But sometimes, life intervenes…..
Let me take you on a tour of this collector's treasure trove, Madam's Charleston home. But let me explain:
Ellen lives in what was called the kitchen house. In the plantation era, a "kitchen house" was a separate dwelling next to a huge southern home, used by the "help"( i.e. slaves), to fix the food for the main house. Many of the plantation owners kept large dwellings in Charleston and there are still some of these kitchen houses to be found in the historic district. The "big" house that was adjacent to Ellen's property has long since been destroyed. If it wasn't one of the fires, or sieges of war, it was just old age that killed it.
Again, within one week, I felt like I was staying in a five star…. this one a "bed and breakfast inn".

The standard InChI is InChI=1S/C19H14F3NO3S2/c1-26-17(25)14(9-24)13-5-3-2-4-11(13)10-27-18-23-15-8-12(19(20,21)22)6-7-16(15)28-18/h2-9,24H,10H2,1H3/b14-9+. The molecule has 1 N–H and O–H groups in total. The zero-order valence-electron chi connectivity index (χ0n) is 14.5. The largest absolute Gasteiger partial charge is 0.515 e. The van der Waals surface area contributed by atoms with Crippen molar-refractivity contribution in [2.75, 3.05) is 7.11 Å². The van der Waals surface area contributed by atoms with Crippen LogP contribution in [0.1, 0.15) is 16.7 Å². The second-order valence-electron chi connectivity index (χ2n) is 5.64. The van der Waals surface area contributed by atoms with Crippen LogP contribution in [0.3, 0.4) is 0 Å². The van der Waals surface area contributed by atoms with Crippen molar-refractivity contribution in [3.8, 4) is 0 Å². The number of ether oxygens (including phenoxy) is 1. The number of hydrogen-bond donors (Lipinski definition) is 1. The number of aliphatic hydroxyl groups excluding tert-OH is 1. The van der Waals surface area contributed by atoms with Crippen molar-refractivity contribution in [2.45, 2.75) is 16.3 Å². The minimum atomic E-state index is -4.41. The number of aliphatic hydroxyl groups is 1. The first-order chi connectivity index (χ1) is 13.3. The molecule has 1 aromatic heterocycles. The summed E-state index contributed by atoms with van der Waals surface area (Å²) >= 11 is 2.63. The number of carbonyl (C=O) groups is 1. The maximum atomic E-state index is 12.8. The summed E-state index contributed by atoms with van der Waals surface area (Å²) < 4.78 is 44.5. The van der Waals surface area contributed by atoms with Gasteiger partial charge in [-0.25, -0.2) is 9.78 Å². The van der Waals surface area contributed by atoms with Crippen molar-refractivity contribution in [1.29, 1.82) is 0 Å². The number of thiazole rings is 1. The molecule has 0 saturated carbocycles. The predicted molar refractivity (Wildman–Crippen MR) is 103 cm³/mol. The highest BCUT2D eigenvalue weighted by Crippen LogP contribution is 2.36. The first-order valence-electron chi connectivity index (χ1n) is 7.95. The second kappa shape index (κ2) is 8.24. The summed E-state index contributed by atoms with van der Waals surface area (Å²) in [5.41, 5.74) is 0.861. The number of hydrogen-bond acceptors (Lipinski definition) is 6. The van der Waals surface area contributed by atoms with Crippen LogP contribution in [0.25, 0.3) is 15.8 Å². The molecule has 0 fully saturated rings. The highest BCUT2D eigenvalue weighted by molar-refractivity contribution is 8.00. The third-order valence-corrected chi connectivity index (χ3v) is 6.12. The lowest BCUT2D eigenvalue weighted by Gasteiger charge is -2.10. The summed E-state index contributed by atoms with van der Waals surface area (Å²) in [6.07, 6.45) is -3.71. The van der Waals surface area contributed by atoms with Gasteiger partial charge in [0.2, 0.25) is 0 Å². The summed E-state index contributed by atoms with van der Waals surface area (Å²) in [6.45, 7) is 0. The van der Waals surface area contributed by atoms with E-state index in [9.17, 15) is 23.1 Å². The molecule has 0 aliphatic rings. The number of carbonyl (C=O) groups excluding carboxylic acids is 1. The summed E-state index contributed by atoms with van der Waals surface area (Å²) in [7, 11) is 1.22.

The entry through one of two doors from the garden.
Two of the paintings in this photo are my oil sketches done with a palette knife, can you guess which ones? Madame seized them from my sketch book and we bargained just like we always do at the flea market.
In case you want to know, I did this one, "the nude", and "the pear and carafe" sketch.
There are lots of buddhas and mirrors in this place.
Ellen's father ( an engineer by profession), made all of the curtains for the house. Each curtain is lined with contrasting brocade or silk from fabric lovingly chosen in France or Britain.
The dining room has a gas fireplace.
The painting "en bas" is a Van Gogh copy that I did and had framed in Nice.
the master bedroom….
….hey that's an original I painted. ( I can't get over seeing my work on a wall in Charleston!)
The guest room ( my room) with a view out over the trees in front.